Monday, June 17, 2024

Africa’s Free-Trade future


With the launch of the African Union’s long-awaited Continental Free Trade Area this month, African leaders have an opportunity to set their countries on a path toward social and economic transformation. But they will first need to come together to ensure that the new framework’s power is not merely symbolic.

When African leaders launch the massive Continental Free Trade Area (CFTA) on March 21, 2018, at a summit in Kigali, Rwanda, their top priority should be to avoid rolling out something that is either hollow or redundant. The CFTA – one of 12 flagship programs under the African Union’s (AU) Agenda 2063 framework – could double intra-African trade and bring enormous benefits to the continent. But much will depend on the arrangement’s final shape.
One positive sign is that the CFTA will include trade in services, which already contribute more than 50% of African countries’ GDPs, on average. A growing body of research suggests that services will provide new social- and economic-development pathways for Africa. In their recent book The Unexplored Potential of Trade in Services in Africa, Nora Dihel and Arti Grover Goswani of the World Bank marshal data to show that services have the potential to provide much-needed employment and incomes for ordinary people across the continent.
Service industries such as communications, transportation, banking, insurance, energy, education, and health are key drivers of development, while both tourism and construction currently have high growth potential. Moreover, for many young professionals, services are the only way to earn a living. And with the emergence of entrepreneurial universities – where course work and dissertations produce business propositions rather than just paper degrees – vibrant services markets will become more necessary than ever.
But Dihel and Goswani also warn of “regulatory hurdles.” African policymakers will need to go beyond the initial framework that has already been agreed under the CFTA, to identify sectors that can be brought into the fold of a wider, integrated services market. And a comprehensive framework to establish the terms and conditions of trade and investment in specific sectors, and to attract investment, should follow.
In selecting sectors to promote, the focus should be on infrastructure and areas where countries have already made market-access commitments through the World Trade Organization. That implies that policymakers should concentrate on communications, tourism, banking, transport, and energy, followed by education, health, and construction services. One positive development came earlier this year with the establishment of the AU’s Single African Air Transport Market, which covers 23 countries and 70% of air travel in Africa.
As for trade in goods, the main goal of the CFTA is to open up markets through a broad reduction in tariffs. But before that can happen, African countries need to agree on a common schedule for lowering their import barriers. That will require potentially complex negotiations among multiple stakeholders. To simplify matters, it will be important to keep the number of negotiating parties to a minimum, perhaps by forming country groupings. Beyond that, a fairly short timeframe for negotiations should be established, so that talks do not bog down.
Beyond across-the-board tariff reductions, policymakers will also need to designate sensitive and excluded products in a way that promotes regional value chains, including in agro-processing, chemicals, and automobiles, as well as in the services/logistics inputs that constitute up to 60% of the value of final products. Policymakers should also impose a cap on the maximum value of imports that can be excluded. On the whole, African trade already comprises relatively few product lines, which means that if the most-traded products are excluded, intra-African trade will suffer, and the entire CFTA will be rendered redundant.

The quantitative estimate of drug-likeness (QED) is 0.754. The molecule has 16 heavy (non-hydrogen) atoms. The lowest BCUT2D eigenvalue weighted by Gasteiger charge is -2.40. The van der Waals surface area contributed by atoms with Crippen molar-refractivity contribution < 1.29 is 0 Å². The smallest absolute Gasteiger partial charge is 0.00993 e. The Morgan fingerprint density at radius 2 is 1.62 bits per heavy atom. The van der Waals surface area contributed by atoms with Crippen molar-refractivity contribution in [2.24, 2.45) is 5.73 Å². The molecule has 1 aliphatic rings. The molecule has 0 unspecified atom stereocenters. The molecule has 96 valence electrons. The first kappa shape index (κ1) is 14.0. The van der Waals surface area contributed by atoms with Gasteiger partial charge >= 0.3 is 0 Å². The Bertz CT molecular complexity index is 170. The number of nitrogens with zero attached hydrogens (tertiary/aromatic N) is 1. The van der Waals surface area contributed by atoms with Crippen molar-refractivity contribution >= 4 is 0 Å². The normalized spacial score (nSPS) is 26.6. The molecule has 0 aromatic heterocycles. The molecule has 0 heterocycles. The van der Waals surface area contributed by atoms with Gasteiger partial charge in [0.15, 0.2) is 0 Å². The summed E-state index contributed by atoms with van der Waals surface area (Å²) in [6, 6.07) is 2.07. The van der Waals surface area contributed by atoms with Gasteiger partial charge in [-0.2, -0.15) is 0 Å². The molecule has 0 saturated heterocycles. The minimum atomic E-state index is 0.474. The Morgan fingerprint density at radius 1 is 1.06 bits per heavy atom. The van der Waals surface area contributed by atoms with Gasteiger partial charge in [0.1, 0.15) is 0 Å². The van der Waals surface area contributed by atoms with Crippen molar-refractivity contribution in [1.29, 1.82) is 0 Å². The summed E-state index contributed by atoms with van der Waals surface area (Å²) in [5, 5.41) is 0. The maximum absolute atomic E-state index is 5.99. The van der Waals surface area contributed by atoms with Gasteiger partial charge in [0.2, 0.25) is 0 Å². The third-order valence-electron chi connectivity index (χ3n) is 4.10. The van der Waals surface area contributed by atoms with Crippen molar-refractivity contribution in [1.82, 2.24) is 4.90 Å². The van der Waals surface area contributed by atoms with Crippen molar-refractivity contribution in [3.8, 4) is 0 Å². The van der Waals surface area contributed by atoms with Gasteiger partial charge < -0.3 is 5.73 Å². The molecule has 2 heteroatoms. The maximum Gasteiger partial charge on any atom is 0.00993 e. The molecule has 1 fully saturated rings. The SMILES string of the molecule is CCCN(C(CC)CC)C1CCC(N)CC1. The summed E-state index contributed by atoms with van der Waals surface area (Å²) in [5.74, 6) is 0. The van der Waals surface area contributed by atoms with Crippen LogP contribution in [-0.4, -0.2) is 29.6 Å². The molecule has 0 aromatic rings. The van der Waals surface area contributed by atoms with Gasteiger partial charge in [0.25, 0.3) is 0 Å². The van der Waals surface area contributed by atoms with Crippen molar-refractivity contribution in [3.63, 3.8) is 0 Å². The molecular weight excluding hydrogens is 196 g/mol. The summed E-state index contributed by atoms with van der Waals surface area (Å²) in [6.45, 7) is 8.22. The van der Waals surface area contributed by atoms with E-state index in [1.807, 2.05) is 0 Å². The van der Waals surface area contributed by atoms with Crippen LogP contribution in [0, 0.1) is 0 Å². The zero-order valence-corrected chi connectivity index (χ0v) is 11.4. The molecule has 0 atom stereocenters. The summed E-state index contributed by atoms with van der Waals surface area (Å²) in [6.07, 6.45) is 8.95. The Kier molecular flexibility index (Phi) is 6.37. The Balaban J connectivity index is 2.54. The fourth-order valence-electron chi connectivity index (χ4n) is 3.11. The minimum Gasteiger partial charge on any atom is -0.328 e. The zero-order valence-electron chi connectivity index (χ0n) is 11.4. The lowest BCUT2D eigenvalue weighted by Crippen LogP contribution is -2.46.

Although trade under the CFTA regime will not begin until there are established rules of origin, participants have at least agreed to follow the World Customs Organization’s recognized criteria for determining “value addition,” “material content,” “substantial transformation,” and whether goods are “wholly obtained.”
Still, producing product-specific rules for 6,000-odd goods can take a very long time (it has taken the WTO over 27 years). To expedite the CFTA, African countries could agree to a general minimum threshold of 20-40% for value addition and a maximum of 60-80% for non-originating material. And in the meantime, work on determining substantial transformation and other product-specific rules could continue, albeit with a set timeframe.
A critical objective in setting the CFTA’s product-specific rules of origin should be to promote the production and trade of inputs and other intermediate products within Africa. The CFTA should enshrine the principle of “Made in Africa,” even as it recognizes that some inputs will necessarily be sourced from abroad.
One hopes that African heads of state will turn up in large numbers to the AU Kigali summit this month. The launch of the CFTA is a major milestone for Africa. It will permanently change the continent’s economic geography and defining narrative. African leaders should use the occasion to send a clear message to the rest of the world that Africa is ready for a social and economic transformation.

Francis Mangeni is Director of Trade, Customs, and Monetary Affairs at the Common Market for Eastern and Southern Africa (COMESA).

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